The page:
What does Twain say is the one permanent ambition he and his boyhood friends shared?

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This quote from Mark Twain’s memoir Life on the Mississippi comes from the beginning of chapter 4: The Boys’ Ambition.

Ambition is defined as a drive to achieve a higher goal for oneself. In Twain’s childhood, the ambition he shared among his friends was straightforward: “to be a steamboatman.”

Twain lists several other “transient” ambitions the boys had, including a desire to be circus clowns or pirates. However, the allure of the steamboat never waned among the boys. Twain states that this was due in part to the daily arrival...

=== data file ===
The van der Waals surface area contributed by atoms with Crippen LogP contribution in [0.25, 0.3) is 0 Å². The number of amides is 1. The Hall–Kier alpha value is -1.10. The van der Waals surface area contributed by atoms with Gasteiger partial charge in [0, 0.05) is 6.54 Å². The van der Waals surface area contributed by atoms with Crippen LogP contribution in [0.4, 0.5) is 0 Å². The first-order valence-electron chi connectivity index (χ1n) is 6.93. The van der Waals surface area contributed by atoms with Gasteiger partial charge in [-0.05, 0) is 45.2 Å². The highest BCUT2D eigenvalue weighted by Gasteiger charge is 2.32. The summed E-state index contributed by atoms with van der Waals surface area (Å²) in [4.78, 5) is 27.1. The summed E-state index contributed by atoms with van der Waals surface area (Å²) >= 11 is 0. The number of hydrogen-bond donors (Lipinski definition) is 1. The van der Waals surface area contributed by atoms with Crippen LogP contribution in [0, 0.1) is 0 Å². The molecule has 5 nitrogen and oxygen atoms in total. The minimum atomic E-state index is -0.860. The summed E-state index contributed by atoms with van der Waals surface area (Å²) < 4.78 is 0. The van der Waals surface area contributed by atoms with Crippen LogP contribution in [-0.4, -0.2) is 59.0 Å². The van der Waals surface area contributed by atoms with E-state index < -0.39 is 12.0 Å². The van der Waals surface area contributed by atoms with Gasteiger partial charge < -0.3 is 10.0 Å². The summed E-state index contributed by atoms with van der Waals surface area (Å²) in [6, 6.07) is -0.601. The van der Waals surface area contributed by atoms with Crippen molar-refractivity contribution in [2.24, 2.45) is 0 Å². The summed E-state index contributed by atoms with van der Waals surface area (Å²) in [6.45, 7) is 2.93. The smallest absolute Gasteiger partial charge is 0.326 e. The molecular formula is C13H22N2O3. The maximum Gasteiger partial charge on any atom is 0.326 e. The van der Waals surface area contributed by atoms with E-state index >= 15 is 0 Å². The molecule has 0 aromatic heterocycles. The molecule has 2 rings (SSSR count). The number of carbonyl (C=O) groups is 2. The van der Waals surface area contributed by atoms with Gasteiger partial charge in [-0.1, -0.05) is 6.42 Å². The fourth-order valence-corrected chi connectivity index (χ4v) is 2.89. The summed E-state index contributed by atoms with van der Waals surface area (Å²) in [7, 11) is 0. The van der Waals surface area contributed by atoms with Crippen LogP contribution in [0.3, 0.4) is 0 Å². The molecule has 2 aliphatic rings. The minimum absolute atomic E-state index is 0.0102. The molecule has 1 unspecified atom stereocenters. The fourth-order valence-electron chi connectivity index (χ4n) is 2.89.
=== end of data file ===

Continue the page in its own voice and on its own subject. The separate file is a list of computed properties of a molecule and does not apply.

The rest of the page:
(The entire section contains 277 words.)

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